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In this engaging and eloquent history, Ruby Lal traces the becoming of nineteenth-century Indian women through a critique of narratives of linear transition from girlhood to womanhood. In the north Indian patriarchal environment, women's lives were dominated by the expectations of the male universal, articulated most clearly in household chores and domestic duties. The author argues that girls and women in the early nineteenth century experienced freedoms, eroticism, adventurousness and playfulness, even within restrictive circumstances. Although women in the colonial world of the later nineteenth century continued to be agential figures, their activities came to be constrained by more firmly entrenched domestic norms. Lal skillfully marks the subtle and complex alterations in the multifaceted female subject in a variety of nineteenth-century discourses, which are elaborated in four different sites - forest, school, household, and rooftop.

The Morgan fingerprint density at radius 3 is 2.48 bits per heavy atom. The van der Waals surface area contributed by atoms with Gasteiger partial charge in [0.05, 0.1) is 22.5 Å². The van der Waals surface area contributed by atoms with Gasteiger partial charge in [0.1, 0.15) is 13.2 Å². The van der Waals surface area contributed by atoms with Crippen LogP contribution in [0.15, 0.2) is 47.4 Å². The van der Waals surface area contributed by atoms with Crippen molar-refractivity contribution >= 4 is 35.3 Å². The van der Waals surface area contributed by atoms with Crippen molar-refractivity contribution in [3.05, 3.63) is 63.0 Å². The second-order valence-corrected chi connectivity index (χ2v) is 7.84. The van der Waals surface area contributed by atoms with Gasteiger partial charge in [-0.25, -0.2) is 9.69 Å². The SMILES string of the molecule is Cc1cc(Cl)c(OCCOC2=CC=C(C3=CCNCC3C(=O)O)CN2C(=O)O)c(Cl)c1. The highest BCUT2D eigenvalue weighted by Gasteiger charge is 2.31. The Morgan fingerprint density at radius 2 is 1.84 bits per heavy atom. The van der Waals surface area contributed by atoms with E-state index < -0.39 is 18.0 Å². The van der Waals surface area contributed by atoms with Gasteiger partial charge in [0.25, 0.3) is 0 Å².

Table of Contents
Texts, spaces, histories
The woman of the forest
The woman of the school
The woman of the household
The woman of the rooftops
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